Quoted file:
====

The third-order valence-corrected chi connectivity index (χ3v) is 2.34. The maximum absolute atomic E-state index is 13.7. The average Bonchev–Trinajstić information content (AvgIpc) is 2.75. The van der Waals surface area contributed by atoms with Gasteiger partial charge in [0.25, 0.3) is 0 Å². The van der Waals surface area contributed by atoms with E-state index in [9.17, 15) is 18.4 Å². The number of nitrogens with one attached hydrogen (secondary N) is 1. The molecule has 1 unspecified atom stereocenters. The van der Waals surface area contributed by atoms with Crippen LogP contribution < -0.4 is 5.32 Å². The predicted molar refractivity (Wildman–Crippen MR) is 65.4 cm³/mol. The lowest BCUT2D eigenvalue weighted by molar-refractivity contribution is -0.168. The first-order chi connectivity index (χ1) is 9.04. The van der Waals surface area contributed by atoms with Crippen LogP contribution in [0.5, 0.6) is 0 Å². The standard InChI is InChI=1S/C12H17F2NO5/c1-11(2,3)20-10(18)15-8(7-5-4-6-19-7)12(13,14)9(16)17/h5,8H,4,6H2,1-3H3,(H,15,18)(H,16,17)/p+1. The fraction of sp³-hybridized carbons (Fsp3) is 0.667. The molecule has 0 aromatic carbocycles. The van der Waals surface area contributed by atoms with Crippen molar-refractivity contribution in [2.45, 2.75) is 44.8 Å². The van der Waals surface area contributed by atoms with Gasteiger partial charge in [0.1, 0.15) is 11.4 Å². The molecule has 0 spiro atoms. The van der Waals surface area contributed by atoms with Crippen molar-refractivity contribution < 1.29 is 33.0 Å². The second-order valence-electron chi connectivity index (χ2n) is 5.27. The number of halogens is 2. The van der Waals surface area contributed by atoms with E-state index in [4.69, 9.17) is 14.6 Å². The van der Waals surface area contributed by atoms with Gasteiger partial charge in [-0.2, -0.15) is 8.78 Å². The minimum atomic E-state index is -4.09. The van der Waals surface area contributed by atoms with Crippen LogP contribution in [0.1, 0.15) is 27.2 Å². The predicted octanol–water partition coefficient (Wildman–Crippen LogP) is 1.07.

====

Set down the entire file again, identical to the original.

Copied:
The third-order valence-corrected chi connectivity index (χ3v) is 2.34. The maximum absolute atomic E-state index is 13.7. The average Bonchev–Trinajstić information content (AvgIpc) is 2.75. The van der Waals surface area contributed by atoms with Gasteiger partial charge in [0.25, 0.3) is 0 Å². The van der Waals surface area contributed by atoms with E-state index in [9.17, 15) is 18.4 Å². The number of nitrogens with one attached hydrogen (secondary N) is 1. The molecule has 1 unspecified atom stereocenters. The van der Waals surface area contributed by atoms with Crippen LogP contribution < -0.4 is 5.32 Å². The predicted molar refractivity (Wildman–Crippen MR) is 65.4 cm³/mol. The lowest BCUT2D eigenvalue weighted by molar-refractivity contribution is -0.168. The first-order chi connectivity index (χ1) is 9.04. The van der Waals surface area contributed by atoms with Crippen LogP contribution in [0.5, 0.6) is 0 Å². The standard InChI is InChI=1S/C12H17F2NO5/c1-11(2,3)20-10(18)15-8(7-5-4-6-19-7)12(13,14)9(16)17/h5,8H,4,6H2,1-3H3,(H,15,18)(H,16,17)/p+1. The fraction of sp³-hybridized carbons (Fsp3) is 0.667. The molecule has 0 aromatic carbocycles. The van der Waals surface area contributed by atoms with Crippen molar-refractivity contribution in [2.45, 2.75) is 44.8 Å². The van der Waals surface area contributed by atoms with Gasteiger partial charge in [0.1, 0.15) is 11.4 Å². The molecule has 0 spiro atoms. The van der Waals surface area contributed by atoms with Crippen molar-refractivity contribution < 1.29 is 33.0 Å². The second-order valence-electron chi connectivity index (χ2n) is 5.27. The number of halogens is 2. The van der Waals surface area contributed by atoms with E-state index in [4.69, 9.17) is 14.6 Å². The van der Waals surface area contributed by atoms with Gasteiger partial charge in [-0.2, -0.15) is 8.78 Å². The minimum atomic E-state index is -4.09. The van der Waals surface area contributed by atoms with Crippen LogP contribution in [0.1, 0.15) is 27.2 Å². The predicted octanol–water partition coefficient (Wildman–Crippen LogP) is 1.07.